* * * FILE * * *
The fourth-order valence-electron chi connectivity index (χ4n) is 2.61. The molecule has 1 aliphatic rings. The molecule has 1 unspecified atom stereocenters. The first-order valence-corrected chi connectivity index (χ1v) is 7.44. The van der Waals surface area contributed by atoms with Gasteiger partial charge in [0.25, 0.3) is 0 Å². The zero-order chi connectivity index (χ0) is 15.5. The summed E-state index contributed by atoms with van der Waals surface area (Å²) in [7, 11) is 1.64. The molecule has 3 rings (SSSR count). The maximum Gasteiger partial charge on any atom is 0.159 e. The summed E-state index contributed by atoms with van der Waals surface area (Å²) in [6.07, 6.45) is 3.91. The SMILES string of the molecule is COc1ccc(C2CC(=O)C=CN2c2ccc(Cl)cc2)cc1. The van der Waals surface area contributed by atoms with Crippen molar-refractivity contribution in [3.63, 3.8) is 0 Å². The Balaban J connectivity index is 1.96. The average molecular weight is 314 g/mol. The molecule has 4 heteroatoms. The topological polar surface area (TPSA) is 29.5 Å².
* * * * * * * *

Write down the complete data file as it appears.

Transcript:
The fourth-order valence-electron chi connectivity index (χ4n) is 2.61. The molecule has 1 aliphatic rings. The molecule has 1 unspecified atom stereocenters. The first-order valence-corrected chi connectivity index (χ1v) is 7.44. The van der Waals surface area contributed by atoms with Gasteiger partial charge in [0.25, 0.3) is 0 Å². The zero-order chi connectivity index (χ0) is 15.5. The summed E-state index contributed by atoms with van der Waals surface area (Å²) in [7, 11) is 1.64. The molecule has 3 rings (SSSR count). The maximum Gasteiger partial charge on any atom is 0.159 e. The summed E-state index contributed by atoms with van der Waals surface area (Å²) in [6.07, 6.45) is 3.91. The SMILES string of the molecule is COc1ccc(C2CC(=O)C=CN2c2ccc(Cl)cc2)cc1. The van der Waals surface area contributed by atoms with Crippen molar-refractivity contribution in [3.63, 3.8) is 0 Å². The Balaban J connectivity index is 1.96. The average molecular weight is 314 g/mol. The molecule has 4 heteroatoms. The topological polar surface area (TPSA) is 29.5 Å².